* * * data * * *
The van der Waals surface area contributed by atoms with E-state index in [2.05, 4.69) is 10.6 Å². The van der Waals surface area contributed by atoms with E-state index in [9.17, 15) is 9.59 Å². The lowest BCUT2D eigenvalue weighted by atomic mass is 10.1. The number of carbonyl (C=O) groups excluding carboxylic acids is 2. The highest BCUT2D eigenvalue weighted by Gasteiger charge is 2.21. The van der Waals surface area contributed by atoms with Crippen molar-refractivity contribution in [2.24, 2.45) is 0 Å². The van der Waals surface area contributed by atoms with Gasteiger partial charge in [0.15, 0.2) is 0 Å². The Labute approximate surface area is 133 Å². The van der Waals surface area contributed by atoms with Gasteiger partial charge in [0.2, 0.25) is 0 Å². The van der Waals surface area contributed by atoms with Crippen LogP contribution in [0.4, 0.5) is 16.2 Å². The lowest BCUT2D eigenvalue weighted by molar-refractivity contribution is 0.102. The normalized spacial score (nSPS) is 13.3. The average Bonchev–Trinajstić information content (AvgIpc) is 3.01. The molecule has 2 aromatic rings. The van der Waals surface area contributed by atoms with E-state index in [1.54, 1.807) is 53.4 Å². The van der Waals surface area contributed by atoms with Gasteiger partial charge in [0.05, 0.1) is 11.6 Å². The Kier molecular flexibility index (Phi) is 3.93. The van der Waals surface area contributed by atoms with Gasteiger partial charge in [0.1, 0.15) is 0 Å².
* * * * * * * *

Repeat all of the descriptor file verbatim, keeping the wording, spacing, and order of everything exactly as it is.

The van der Waals surface area contributed by atoms with E-state index in [2.05, 4.69) is 10.6 Å². The van der Waals surface area contributed by atoms with E-state index in [9.17, 15) is 9.59 Å². The lowest BCUT2D eigenvalue weighted by atomic mass is 10.1. The number of carbonyl (C=O) groups excluding carboxylic acids is 2. The highest BCUT2D eigenvalue weighted by Gasteiger charge is 2.21. The van der Waals surface area contributed by atoms with Crippen molar-refractivity contribution in [2.24, 2.45) is 0 Å². The van der Waals surface area contributed by atoms with Gasteiger partial charge in [0.15, 0.2) is 0 Å². The Labute approximate surface area is 133 Å². The van der Waals surface area contributed by atoms with Gasteiger partial charge in [0.2, 0.25) is 0 Å². The van der Waals surface area contributed by atoms with Crippen LogP contribution in [0.4, 0.5) is 16.2 Å². The lowest BCUT2D eigenvalue weighted by molar-refractivity contribution is 0.102. The normalized spacial score (nSPS) is 13.3. The average Bonchev–Trinajstić information content (AvgIpc) is 3.01. The molecule has 2 aromatic rings. The van der Waals surface area contributed by atoms with E-state index in [1.54, 1.807) is 53.4 Å². The van der Waals surface area contributed by atoms with Gasteiger partial charge in [0.05, 0.1) is 11.6 Å². The Kier molecular flexibility index (Phi) is 3.93. The van der Waals surface area contributed by atoms with Gasteiger partial charge in [0.1, 0.15) is 0 Å².